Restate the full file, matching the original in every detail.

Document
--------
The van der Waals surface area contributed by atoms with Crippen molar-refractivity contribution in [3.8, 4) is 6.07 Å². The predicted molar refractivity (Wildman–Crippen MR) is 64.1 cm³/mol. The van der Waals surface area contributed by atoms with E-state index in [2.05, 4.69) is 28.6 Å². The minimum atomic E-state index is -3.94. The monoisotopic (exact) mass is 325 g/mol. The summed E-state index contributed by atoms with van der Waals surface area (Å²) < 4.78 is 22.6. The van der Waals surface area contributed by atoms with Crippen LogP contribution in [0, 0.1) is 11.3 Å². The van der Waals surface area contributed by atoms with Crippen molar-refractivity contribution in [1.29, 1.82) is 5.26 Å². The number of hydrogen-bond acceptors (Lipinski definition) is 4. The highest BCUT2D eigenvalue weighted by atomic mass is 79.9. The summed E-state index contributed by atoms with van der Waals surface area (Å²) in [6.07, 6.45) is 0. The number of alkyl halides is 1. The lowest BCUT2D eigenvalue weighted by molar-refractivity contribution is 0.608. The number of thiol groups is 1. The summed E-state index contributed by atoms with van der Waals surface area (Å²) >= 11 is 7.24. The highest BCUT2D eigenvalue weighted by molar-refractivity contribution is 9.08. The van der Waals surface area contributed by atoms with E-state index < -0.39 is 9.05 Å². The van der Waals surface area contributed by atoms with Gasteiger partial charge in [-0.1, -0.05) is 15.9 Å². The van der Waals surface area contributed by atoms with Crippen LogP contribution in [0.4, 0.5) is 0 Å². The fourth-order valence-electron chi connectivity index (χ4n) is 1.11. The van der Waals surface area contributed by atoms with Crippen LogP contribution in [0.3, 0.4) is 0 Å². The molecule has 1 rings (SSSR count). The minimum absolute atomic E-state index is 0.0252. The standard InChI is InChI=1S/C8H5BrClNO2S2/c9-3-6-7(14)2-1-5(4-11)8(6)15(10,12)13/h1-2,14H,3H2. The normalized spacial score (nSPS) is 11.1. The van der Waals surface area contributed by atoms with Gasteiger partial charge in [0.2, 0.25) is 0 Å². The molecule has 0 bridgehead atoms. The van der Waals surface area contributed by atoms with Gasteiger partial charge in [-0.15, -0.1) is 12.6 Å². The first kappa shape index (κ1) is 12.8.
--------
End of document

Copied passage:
The van der Waals surface area contributed by atoms with Crippen molar-refractivity contribution in [3.8, 4) is 6.07 Å². The predicted molar refractivity (Wildman–Crippen MR) is 64.1 cm³/mol. The van der Waals surface area contributed by atoms with E-state index in [2.05, 4.69) is 28.6 Å². The minimum atomic E-state index is -3.94. The monoisotopic (exact) mass is 325 g/mol. The summed E-state index contributed by atoms with van der Waals surface area (Å²) < 4.78 is 22.6. The van der Waals surface area contributed by atoms with Crippen LogP contribution in [0, 0.1) is 11.3 Å². The van der Waals surface area contributed by atoms with Crippen molar-refractivity contribution in [1.29, 1.82) is 5.26 Å². The number of hydrogen-bond acceptors (Lipinski definition) is 4. The highest BCUT2D eigenvalue weighted by atomic mass is 79.9. The summed E-state index contributed by atoms with van der Waals surface area (Å²) in [6.07, 6.45) is 0. The number of alkyl halides is 1. The lowest BCUT2D eigenvalue weighted by molar-refractivity contribution is 0.608. The number of thiol groups is 1. The summed E-state index contributed by atoms with van der Waals surface area (Å²) >= 11 is 7.24. The highest BCUT2D eigenvalue weighted by molar-refractivity contribution is 9.08. The van der Waals surface area contributed by atoms with E-state index < -0.39 is 9.05 Å². The van der Waals surface area contributed by atoms with Gasteiger partial charge in [-0.1, -0.05) is 15.9 Å². The van der Waals surface area contributed by atoms with Crippen LogP contribution in [0.4, 0.5) is 0 Å². The fourth-order valence-electron chi connectivity index (χ4n) is 1.11. The van der Waals surface area contributed by atoms with Crippen LogP contribution in [0.3, 0.4) is 0 Å². The molecule has 1 rings (SSSR count). The minimum absolute atomic E-state index is 0.0252. The standard InChI is InChI=1S/C8H5BrClNO2S2/c9-3-6-7(14)2-1-5(4-11)8(6)15(10,12)13/h1-2,14H,3H2. The normalized spacial score (nSPS) is 11.1. The van der Waals surface area contributed by atoms with Gasteiger partial charge in [0.2, 0.25) is 0 Å². The molecule has 0 bridgehead atoms. The van der Waals surface area contributed by atoms with Gasteiger partial charge in [-0.15, -0.1) is 12.6 Å². The first kappa shape index (κ1) is 12.8.